After a short conversation with the archivist-at-large, who was manning the desk in the reading room, I was introduced to Dr. Reich, the archivist most familiar with the early modern holdings of the Münster Landesarchiv. He and I had a very pleasant (if rather painful) conversation about my current topic (Mary of Hungary's dealings with Münster during the uprising in 1534-1535). He was unsure what holdings they had, but he promised to take a look and let me know what he found. Already, I was thrilled. Not always are archivists willing or able to get access to un-cataloged materials, and even when they do, they are not always willing to unleash random, linguistically-challenged foreign scholars upon them. But Dr. Reich knew that I was in Münster for just a couple of weeks, and it was probably clear that I needed more help than his average visitor! 

Needless to say, when I received an email that he had found some documents, I hoofed it over to the archive in short order. What met me there blew me away. He had found two enormous bundles of documents (about 18-inches deep in total), and had gone through every single sheet of parchment, and pulled out those that pertained to my particular topic. How he had time to do that in just two days, I have no idea. It would have taken me months. He literally saved me months of work. Because of his kindness, I was able to swoop in, read quickly through the documents he had identified, and then return to the U.S. with about 120 photographs of documents I can now read at my leisure (with a big, fat dictionary in front of me.) It was a true archival coup!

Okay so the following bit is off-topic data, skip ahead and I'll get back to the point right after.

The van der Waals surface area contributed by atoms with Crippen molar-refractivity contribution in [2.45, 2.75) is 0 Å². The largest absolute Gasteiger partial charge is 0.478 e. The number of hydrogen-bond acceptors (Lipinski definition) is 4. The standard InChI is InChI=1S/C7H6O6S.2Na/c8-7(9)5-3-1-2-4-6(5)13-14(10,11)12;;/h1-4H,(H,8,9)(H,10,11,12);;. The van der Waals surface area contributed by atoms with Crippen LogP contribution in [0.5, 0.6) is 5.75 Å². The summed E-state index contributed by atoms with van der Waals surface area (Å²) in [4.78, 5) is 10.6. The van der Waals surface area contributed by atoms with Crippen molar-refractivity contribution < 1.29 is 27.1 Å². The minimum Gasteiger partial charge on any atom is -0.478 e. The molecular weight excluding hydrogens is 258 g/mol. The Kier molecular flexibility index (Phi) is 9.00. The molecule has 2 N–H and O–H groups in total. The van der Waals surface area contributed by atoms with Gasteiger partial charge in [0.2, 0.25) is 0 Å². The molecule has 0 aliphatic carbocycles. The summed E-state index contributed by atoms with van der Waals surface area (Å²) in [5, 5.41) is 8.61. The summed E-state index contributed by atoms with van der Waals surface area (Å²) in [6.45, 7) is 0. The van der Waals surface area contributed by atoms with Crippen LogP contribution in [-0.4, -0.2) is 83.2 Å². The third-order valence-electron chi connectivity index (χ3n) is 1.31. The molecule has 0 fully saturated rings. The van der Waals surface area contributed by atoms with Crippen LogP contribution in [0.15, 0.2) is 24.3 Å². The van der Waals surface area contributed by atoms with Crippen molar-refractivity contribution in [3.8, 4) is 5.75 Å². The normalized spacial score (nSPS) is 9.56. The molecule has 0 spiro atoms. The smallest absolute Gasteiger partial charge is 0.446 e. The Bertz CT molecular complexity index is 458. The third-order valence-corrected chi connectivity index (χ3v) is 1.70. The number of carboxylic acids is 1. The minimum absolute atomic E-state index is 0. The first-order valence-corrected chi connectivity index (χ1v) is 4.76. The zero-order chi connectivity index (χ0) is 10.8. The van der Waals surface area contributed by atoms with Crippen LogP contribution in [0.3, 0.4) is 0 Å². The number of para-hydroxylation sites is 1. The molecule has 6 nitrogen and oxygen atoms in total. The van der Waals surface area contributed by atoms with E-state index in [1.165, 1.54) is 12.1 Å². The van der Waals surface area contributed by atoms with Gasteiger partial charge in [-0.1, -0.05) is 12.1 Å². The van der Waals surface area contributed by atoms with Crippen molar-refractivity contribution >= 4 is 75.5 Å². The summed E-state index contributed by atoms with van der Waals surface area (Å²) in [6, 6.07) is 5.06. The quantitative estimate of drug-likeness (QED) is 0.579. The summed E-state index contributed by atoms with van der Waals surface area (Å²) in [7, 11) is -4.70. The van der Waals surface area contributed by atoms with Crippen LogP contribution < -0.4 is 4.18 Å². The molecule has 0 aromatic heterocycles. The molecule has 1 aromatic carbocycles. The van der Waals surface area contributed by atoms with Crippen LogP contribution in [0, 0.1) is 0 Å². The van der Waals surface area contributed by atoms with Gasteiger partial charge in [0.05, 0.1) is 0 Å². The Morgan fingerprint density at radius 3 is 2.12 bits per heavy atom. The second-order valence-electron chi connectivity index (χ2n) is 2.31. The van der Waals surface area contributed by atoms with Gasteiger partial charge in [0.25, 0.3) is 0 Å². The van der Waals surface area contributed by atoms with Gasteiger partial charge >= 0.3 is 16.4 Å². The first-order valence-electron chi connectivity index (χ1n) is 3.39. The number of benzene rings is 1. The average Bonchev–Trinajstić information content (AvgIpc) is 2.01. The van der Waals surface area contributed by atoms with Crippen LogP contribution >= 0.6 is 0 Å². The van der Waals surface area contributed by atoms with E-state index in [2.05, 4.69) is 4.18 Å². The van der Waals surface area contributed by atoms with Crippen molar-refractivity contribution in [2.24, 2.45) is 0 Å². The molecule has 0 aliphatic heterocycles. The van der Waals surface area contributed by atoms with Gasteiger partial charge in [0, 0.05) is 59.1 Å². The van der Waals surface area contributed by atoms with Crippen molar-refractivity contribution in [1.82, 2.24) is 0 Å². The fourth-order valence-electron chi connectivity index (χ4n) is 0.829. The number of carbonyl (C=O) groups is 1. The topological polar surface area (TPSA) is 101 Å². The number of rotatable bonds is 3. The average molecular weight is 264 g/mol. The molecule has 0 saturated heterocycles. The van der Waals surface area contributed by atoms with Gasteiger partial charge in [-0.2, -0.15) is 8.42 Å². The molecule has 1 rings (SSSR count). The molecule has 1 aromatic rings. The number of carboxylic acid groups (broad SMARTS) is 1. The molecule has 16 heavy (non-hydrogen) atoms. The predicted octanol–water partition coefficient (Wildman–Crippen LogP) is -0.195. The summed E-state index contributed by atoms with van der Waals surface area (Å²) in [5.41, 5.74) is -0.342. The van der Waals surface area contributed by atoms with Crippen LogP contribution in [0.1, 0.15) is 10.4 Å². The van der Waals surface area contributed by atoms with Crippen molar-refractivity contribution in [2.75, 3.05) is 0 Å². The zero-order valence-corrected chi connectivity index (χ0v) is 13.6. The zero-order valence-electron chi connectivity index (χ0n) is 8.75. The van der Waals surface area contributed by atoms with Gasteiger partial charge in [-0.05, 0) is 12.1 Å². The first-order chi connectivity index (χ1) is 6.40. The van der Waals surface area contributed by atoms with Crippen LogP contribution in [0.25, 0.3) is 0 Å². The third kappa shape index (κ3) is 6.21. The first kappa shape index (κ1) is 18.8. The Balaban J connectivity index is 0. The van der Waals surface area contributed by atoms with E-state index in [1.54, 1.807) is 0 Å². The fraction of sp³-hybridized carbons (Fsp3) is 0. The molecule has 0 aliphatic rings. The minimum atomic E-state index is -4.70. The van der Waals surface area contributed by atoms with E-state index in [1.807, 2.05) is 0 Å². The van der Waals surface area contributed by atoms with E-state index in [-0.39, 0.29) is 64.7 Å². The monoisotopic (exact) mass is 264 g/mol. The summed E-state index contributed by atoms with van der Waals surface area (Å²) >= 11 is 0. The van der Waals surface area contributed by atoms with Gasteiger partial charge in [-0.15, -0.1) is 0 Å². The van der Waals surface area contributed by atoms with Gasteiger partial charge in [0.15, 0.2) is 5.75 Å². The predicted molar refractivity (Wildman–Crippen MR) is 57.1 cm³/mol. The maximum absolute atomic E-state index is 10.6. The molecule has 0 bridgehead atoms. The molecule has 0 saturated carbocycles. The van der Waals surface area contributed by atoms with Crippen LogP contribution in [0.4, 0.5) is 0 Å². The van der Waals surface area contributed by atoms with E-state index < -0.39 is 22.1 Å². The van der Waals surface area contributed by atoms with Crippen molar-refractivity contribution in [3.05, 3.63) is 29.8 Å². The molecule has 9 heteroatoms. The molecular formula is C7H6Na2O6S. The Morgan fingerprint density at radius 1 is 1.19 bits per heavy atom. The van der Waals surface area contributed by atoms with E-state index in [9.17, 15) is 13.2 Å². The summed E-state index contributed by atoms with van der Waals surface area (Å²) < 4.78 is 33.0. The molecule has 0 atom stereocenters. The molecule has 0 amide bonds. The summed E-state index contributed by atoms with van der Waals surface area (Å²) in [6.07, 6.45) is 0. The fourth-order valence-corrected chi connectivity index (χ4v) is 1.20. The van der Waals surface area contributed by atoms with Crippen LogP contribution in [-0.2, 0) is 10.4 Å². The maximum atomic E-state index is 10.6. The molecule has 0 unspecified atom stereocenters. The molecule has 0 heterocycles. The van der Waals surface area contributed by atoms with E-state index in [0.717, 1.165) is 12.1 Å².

There are lessons to be had in this little anecdote, about determination, overcoming insecurity, taking risks and so on. I think my favorite takeaway, though, is the simple fact that this world is filled with some pretty wonderful people. There's a good argument to be made that on balance, we stink as a species. But now and again, I run into an example of a kindness and generosity of spirit that helps me, at least, maintain some hope for the future.

Victoria Christman

Victoria Christman

Victoria Christman, associate professor of history and director of the Center for Ethics and Public Engagement, joined Luther's faculty in 2005 after earning both her master's and doctoral degrees from the University of Arizona. In addition to teaching History and Paideia, Christman has served as the Director of International Studies and co-led the semester program in Münster, Germany. The courses she teaches focus on topics of early modern Europe, low countries, reformation and inquisition, as well as specialized topics in African, Asian, European and U.S. history. Her research focuses on the early modern Low Countries ad has been supported by fellowships from Fulbright, the Belgian American Education Foundation, and the Marie Curie Initiative of the European Union, among others. In 2015 she published a monograph titled, "Pragmatic Toleration: The Politics of Religious Heterodoxy in Early Reformation Antwerp, 1515-1555."